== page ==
Vintage Audio Lab USB – DAC review

Well it has been more than a few weeks but here it is the review of the valab v-dac that I purchased from a fellow named Kevin in Taipei Taiwan, from his eBay store – it cost $320.00 USD.(including courier shipping)

First off Kevin is a great guy to deal with the DAC showed up via international courier about 5 or 6 days after I executed the “buy it now” on ebay. I bet it would of shown up sooner if I had not paid for it late on a Friday afternoon. It was packed very well with a ton of foam and bubble wrap, since these appear to be homemade units there was no box per say; but who cares if the thing  comes with  some molded foam and a box with a logo as long as it sounds good…

After unpacking the DAC and outboard power supply I quickly connected the included umbilical between the two machined extruded aluminum chassis, plugged it into my system a Pas3 / Joe Curcio inspired home brew preamp, and an HH Scott LK150 tube power amp.  Next I plugged the usb cable into my then my Lenovo x201 laptop, booted up windows 7 and watched the drivers magically install, after about 45 seconds I launched FooBar2000 and started playing an uncompressed 44hz flac file. Low and behold MUSIC and very nice sounding music at that. From reading reviews from other owners on Kevin’s eBay store I learned that I should “burn in” the Valab prior to critical listening so I left my laptop on and connected for the recommended 40-60 hours. I am not sure how important this is because after I first fired the thing up it sounded awesome.

The Valab TDA1543 comes with Optical, Coax and USB inputs; and 2 high quality Gold plated analogue outputs. The sound quality of the optical and coax is far superior to the USB input due to the noise generated by the USB interface and USB cable. I discovered that if I move the cable away from my preamp the sound improves this could be due to my preamp not being shielded enough or because my USB cable cost me a buck at the local Goodwill storeJ. Even with this noise the USB interface was quite a bit better than my old USB DAC an M Audio Fast Track interface.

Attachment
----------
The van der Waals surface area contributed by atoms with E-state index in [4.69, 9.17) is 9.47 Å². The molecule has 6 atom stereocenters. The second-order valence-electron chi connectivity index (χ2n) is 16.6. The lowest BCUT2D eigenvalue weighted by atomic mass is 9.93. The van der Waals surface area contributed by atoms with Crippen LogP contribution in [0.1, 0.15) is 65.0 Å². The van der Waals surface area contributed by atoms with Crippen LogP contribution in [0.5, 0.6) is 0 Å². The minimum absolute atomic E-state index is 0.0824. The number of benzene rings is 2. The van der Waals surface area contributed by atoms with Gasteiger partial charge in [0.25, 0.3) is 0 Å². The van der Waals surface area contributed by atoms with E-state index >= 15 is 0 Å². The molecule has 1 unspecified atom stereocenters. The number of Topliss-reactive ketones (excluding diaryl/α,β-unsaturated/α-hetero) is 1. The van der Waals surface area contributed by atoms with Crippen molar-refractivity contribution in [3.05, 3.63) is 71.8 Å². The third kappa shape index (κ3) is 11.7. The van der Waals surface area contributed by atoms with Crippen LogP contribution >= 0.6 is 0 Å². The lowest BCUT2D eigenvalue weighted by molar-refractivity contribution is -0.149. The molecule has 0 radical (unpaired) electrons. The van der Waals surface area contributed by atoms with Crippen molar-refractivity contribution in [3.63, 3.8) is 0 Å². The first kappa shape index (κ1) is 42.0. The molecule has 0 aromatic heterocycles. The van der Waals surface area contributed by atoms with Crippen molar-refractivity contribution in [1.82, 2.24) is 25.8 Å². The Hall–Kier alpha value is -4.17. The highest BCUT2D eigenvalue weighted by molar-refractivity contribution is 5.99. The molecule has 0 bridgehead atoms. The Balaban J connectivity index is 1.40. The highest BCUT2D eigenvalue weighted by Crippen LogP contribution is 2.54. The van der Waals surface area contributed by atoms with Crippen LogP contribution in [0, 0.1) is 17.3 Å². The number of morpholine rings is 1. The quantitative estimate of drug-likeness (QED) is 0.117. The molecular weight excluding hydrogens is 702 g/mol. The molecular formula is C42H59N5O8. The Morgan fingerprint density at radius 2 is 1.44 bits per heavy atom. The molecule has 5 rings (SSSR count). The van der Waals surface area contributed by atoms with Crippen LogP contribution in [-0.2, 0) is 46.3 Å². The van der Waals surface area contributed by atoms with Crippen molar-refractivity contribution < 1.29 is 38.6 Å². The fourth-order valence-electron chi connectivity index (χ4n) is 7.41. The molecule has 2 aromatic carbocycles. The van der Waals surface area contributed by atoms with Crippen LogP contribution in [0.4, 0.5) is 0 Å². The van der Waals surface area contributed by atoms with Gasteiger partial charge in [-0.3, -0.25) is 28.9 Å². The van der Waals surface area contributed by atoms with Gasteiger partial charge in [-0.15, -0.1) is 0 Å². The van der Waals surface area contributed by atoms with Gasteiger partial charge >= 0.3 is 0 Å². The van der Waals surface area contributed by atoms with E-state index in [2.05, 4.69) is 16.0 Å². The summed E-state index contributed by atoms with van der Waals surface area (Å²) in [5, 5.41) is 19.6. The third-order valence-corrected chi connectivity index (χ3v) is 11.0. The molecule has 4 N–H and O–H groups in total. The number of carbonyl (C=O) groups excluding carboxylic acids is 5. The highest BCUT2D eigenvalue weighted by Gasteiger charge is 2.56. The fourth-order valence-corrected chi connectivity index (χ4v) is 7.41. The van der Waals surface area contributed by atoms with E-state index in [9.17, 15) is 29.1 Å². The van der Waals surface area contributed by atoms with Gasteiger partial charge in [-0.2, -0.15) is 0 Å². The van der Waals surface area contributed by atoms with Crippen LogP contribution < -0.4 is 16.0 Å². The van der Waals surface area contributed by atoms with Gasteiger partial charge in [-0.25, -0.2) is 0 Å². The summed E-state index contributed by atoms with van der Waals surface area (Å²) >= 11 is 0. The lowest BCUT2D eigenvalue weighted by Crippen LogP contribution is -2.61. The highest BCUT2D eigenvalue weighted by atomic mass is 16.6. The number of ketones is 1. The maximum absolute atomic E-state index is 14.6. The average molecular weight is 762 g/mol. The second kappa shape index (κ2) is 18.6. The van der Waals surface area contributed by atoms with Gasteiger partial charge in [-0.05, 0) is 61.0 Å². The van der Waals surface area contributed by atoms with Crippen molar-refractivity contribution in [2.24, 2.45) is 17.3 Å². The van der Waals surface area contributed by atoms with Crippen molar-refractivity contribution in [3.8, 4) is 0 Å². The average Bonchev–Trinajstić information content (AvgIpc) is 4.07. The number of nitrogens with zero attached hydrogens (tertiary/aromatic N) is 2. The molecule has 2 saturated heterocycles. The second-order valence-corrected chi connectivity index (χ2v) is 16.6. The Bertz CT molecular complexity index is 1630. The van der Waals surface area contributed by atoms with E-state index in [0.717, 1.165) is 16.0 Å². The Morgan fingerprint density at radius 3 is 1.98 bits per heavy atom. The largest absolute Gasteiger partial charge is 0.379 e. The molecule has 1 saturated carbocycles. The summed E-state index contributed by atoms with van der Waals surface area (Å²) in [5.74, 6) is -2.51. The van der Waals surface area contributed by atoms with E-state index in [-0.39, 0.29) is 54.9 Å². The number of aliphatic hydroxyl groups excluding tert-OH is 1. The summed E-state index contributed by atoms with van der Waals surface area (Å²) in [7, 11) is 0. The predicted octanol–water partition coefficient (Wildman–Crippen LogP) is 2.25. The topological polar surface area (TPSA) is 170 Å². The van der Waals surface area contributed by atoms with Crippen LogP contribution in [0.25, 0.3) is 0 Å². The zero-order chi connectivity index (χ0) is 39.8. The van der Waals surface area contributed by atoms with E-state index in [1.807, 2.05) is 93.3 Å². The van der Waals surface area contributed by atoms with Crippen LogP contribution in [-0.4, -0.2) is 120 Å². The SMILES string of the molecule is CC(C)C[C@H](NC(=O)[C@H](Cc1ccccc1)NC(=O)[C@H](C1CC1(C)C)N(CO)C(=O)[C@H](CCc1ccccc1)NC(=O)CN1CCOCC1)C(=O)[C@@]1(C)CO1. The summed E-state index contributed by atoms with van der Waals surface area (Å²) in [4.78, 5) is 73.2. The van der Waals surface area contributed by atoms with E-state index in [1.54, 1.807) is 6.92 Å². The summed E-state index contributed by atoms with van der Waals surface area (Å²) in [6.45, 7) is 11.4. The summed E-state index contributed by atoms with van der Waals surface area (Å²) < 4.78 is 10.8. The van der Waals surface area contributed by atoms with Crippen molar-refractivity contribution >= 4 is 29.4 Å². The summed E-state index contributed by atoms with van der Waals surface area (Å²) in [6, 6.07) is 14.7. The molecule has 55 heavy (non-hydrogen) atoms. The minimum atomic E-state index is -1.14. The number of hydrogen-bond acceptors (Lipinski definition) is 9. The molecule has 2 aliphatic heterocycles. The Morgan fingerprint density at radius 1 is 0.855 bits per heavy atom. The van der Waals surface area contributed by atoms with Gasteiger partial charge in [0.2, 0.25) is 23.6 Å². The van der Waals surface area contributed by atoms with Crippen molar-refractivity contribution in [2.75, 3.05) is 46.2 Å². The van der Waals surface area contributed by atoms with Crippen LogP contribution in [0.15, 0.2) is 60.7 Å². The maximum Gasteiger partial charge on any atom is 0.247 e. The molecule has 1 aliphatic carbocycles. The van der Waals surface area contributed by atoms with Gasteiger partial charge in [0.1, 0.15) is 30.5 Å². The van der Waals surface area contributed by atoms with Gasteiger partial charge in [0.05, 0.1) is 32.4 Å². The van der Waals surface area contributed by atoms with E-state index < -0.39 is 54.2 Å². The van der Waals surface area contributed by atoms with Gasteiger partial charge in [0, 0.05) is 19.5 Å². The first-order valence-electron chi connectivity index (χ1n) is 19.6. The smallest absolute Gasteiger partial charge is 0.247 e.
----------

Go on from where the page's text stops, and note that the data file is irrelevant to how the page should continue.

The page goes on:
After my less than stellar experience with the USB interface I switched to spdif on my desktop computer. I connected the Valab TDA1543 to the M-Audio 24-96 audiophile soundcard spdif port and started listening, the results were startling – they were very good, the sound was significantly better than the USB interface. I compared the Valab to the analogue out of the Maudio sound card and again the Valab was the winner, more transparency. My testing consisted of connecting my Maudio soundcard analogue outputs to one input on my preamp, and the ValLab to the other, and switching back and forth. As you may of guessed the Valab produces far better in sound stage, with more definition and clarity than the analogue out from the sound card. After switching It was like wiping the dirt from a window.

My next test took place using some extremely high end gear, more specifically a Shanling TD-100 cd transport with an upgraded dac/clock and believe it or not this 3k retail device only sounded slightly better, again it was clearer with a wider sound stage, this tells me that until you want to spend 2k+ you are better off with the valab.

In Search of – USB DAC